Bill Nye “The Science Guy” instilled an early appreciation for science in young Americans who grew up watching his TV show in the ’90s. And now, he’s using his voice to spark a national conversation about climate change.
The head of The Planetary Society and former Boeing engineer released a new book last month called Unstoppable, which outlines how the current generation of young people—dubbed the “Next Great Generation”—can use science to curb climate change within their lifetime. While world leaders met in Paris to hash out a climate deal that would reduce greenhouse gas emissions, Nye shared with Quartz his thoughts on climate change denial, curbing global warming, the wonders of electric cars, and why we should invest in science education.
Below is a condensed and edited version of our conversation.
Quartz: What’s the biggest issue preventing us from tackling climate change and how do we fix it?
Nye: It’s such a big problem that people are paralyzed—they’re paralyzed by self doubt. And this, in my perception, feeds into denialism. It’s just so overwhelming, you can’t even contemplate doing something about it. But as I like to say, the longest journey begins with but a single step. The sooner you get started the sooner we can address these issues.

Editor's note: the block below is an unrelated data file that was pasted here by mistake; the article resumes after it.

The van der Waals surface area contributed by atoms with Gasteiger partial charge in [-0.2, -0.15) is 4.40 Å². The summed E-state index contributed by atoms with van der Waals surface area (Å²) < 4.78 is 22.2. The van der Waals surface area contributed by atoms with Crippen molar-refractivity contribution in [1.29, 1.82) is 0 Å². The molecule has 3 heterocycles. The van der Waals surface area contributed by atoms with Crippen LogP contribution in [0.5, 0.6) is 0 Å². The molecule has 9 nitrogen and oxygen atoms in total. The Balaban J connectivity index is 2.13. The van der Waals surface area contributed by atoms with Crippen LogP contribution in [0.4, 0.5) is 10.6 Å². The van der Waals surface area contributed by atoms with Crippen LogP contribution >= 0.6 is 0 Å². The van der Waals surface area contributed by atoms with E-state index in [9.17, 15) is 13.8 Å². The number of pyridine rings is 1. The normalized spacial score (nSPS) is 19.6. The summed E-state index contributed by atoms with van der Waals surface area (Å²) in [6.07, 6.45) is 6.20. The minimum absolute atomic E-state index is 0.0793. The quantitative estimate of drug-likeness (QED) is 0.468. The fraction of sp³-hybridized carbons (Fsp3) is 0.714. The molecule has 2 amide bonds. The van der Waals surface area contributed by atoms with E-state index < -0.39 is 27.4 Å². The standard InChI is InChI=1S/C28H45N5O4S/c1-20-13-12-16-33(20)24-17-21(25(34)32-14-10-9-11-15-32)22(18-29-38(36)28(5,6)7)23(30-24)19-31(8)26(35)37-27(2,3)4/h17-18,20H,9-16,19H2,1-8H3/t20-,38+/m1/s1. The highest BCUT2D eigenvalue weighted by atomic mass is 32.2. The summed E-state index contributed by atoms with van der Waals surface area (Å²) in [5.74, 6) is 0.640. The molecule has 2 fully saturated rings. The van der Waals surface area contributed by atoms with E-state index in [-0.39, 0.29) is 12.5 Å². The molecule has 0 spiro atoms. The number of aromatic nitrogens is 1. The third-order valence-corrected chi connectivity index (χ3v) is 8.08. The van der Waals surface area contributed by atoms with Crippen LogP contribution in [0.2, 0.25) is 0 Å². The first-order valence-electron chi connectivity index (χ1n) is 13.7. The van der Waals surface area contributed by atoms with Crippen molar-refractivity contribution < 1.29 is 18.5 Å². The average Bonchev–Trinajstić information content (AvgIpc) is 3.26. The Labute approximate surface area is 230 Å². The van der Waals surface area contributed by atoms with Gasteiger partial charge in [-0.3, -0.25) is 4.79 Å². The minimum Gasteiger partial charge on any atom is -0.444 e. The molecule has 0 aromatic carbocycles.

What do you say to climate-change deniers who don’t believe we need to take responsibility for global warming?
The first time you hear that climate change is this amazingly huge problem, many people, it seems to me, go through the five stages of grief: It’s: “I don’t believe you, that’s ridiculous”—you’re in denial. Then you get angry about it. Then you go: “Well, if we just do this one thing, everything will work out.” Then you get depressed. And then you accept it. But getting past denial doesn’t happen after one hearing or one presentation or one confrontation. It happens after many many interactions with the topic.
There are a lot fewer deniers than there have ever been, at least in the US. Over half of [Americans] now are concerned about [the risks of climate change], so that’s great.
In Unstoppable, you highlight efforts at the household, local, national and global levels that would enable us to “do more with less” and reduce our carbon footprint. How do we make such widespread change happen?